Merced's downtown business community continues to ask for help with panhandlers, publicly intoxicated homeless people and the mentally unstable.
"I would describe the problem as completely unchecked," said Melissa Eisner, co-owner of Coffee Bandits on Main Street. "It affects me as a business owner when I'm working, and they come here and harass my customers, my employees or me."
In response to the issue, the economic development department recently held a meeting with business owners to discuss possible solutions. As a result, a citizen task force was formed to work with city officials. (STORY CONTINUES AFTER VIDEO)
The six-member task force's first meeting is still a few weeks away, but city officials are already hoping some feasible strategies will result from assembling the group, which is primarily composed of Merced business owners.
Frank Quintero, the city's economic development director, said panhandling negatively impacts business downtown.
"There is an issue with panhandling in downtown Merced, which is affecting consumer confidence," Quintero said. "The key thing is that people have to stop giving. And if people want to give to help panhandlers, they have to give to a program that serves them."
The idea of boycotting panhandlers has been embraced by some residents.
Downtown Merced has "professional beggars," said Barry Peiffer, owner of the Merced Antique Mall on Main Street. "To stop the problem, people have got to stop giving. I don't believe the majority of panhandlers are really down and out."
"When I first got down here, I did (give) a little bit," said Tom Price, editor and publisher of the Downtown Life Magazine. "Then I'd see them four or five times a day. It does frustrate you a little bit."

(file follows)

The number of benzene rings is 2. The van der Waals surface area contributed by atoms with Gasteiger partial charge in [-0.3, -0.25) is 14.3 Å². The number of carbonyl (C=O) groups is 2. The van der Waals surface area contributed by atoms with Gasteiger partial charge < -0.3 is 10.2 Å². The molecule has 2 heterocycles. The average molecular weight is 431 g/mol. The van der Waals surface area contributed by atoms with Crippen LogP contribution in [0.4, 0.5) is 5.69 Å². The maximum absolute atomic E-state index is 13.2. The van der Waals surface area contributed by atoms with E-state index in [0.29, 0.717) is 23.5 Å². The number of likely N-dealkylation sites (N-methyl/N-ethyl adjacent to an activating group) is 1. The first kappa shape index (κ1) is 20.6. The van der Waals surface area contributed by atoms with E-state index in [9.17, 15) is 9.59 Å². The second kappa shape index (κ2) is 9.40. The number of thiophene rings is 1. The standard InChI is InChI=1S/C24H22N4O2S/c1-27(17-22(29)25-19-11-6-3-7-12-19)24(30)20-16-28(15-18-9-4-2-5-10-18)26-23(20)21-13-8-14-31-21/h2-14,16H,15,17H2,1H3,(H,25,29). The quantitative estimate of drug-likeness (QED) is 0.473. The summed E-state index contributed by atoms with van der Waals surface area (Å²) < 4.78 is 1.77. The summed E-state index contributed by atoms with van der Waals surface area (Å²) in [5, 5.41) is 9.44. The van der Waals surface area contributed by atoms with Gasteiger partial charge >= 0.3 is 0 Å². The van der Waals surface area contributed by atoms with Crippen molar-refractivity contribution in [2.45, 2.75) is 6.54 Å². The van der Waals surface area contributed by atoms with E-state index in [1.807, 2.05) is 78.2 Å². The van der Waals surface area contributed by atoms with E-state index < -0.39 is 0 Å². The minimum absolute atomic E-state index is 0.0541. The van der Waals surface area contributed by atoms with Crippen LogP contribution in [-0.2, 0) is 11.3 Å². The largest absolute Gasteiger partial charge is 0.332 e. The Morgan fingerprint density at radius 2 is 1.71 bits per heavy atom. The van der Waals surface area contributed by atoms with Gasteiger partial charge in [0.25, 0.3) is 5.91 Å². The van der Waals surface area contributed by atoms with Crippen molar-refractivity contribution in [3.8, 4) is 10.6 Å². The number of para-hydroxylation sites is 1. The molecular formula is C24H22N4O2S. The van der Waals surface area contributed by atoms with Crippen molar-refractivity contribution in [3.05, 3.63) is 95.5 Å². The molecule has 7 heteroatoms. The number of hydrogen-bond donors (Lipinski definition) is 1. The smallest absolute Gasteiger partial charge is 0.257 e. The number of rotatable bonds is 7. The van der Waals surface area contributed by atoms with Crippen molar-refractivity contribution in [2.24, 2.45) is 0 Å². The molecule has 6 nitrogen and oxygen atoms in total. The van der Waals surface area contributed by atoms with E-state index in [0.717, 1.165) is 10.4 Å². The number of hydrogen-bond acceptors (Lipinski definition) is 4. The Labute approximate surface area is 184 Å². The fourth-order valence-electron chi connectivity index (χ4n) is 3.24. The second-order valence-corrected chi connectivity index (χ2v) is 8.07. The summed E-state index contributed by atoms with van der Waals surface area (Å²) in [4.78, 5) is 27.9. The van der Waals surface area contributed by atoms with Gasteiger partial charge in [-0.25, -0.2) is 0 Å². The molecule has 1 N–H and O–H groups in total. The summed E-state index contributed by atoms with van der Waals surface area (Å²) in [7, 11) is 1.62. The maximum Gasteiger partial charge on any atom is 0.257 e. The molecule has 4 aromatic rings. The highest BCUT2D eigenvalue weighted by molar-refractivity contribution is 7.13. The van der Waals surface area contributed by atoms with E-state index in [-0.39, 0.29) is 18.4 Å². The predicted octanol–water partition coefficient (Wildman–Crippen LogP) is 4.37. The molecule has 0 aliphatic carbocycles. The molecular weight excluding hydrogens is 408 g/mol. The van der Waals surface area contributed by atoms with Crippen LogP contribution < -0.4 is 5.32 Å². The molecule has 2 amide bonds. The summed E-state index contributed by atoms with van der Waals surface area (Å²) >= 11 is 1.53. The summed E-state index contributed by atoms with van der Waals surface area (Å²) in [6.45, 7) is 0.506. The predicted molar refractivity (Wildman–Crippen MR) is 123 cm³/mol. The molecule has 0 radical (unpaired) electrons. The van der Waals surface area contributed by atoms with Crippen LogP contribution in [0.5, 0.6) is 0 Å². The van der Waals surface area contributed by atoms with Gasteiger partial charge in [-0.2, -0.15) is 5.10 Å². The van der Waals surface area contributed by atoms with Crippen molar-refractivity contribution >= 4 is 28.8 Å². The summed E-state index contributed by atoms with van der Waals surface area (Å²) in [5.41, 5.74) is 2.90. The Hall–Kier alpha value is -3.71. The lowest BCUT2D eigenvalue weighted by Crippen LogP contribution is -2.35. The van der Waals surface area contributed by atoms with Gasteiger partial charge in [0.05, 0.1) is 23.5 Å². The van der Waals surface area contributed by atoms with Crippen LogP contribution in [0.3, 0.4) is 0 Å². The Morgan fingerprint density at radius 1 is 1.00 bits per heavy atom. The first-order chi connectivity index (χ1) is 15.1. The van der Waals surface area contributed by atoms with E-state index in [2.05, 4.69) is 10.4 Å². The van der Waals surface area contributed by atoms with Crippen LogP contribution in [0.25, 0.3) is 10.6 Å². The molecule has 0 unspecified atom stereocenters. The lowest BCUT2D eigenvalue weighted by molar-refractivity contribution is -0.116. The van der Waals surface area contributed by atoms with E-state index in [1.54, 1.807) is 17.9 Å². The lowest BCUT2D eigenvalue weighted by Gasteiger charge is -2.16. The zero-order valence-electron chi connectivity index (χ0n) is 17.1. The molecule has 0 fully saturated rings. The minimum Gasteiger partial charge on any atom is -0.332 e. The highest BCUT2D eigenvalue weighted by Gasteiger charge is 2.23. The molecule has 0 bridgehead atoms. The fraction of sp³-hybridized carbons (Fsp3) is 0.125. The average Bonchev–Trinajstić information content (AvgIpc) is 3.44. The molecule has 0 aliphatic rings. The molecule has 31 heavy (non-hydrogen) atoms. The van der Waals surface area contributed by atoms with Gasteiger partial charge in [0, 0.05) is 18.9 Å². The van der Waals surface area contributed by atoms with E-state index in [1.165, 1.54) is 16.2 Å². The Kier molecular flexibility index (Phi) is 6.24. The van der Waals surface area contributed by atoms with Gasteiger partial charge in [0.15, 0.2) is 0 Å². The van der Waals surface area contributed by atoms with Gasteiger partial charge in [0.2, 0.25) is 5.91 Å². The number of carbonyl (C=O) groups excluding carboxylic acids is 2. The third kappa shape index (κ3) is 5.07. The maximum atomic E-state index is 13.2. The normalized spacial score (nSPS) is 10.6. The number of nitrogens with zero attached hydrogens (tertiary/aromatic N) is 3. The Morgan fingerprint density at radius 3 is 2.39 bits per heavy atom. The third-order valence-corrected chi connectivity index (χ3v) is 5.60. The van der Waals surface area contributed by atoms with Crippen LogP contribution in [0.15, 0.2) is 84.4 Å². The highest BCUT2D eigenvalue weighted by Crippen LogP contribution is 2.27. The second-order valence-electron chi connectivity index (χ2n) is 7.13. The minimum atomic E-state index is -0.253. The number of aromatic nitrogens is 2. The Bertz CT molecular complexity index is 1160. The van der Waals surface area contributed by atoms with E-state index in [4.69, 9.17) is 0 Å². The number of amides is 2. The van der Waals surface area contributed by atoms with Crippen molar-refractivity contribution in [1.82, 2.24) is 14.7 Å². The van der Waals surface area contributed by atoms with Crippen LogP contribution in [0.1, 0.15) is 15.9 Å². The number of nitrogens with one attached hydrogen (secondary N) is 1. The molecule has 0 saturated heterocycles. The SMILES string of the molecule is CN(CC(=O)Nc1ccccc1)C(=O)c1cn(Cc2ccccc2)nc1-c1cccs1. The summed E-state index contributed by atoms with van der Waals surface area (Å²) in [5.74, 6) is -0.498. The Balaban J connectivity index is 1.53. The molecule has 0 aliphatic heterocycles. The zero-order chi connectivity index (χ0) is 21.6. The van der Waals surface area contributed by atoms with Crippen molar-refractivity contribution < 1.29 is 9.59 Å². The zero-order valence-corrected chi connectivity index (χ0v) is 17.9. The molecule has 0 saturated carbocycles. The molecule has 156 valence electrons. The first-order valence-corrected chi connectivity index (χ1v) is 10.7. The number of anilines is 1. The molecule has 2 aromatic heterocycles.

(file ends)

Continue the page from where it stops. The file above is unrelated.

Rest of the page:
Many people downtown give money freely when asked, according to a panhandler who called himself Terrance.
"It's a real good living," he said. "You got good people right here that just give. Depending on the day of the month. Friday, Saturday it's good."
Terrance said he makes about $500 to $600 a month, panhandling about two days a week. He said he uses the money to feed his four kids, and pay rent on a house in downtown Merced.
"You know, I'm trying to provide for my family," he said. "We just need assistance to get food. Give us more work, and we won't have to do it."
Panhandling can intimidate people, but it's not illegal. Asking for money is protected as free speech.
"We understand that the businesses owners have to run businesses," said Lt. Tom Trindad. "But the homeless folks have just as much a right to enjoy the public space as we do."
Cities have been able to put some restrictions on panhandling. In Merced it's against the law if done aggressively, near an ATM or after sunset.
However, enforcing such laws is difficult. The Police Department only has between eight and 11 officers available to respond to calls at any one time, Trindad said.
"We're not going to arrest our way out of this problem," he said. "We can't be out here 24-7. We just don't have the resources."
The first citizen task force meeting is scheduled for November.
The city and the task force plan to implement an educational campaign in coming months, encouraging people to give to community charities rather than to panhandlers.
"The more businesses come in and are affected by these factors, the more people are becoming vocal," said Price, who volunteered to be on the citizen's task force. "But I don't think anyone has the answers."
The economic development department plans to hold another meeting with downtown business owners in December.
Notifications about the meeting will be mailed to businesses owners in the improvement district, which is bordered by G and V streets, the Southern Pacific railroad tracks and 20th street.
Sun-Star staff writer Joshua Emerson Smith can be reached at firstname.lastname@example.org or (209) 385-2486.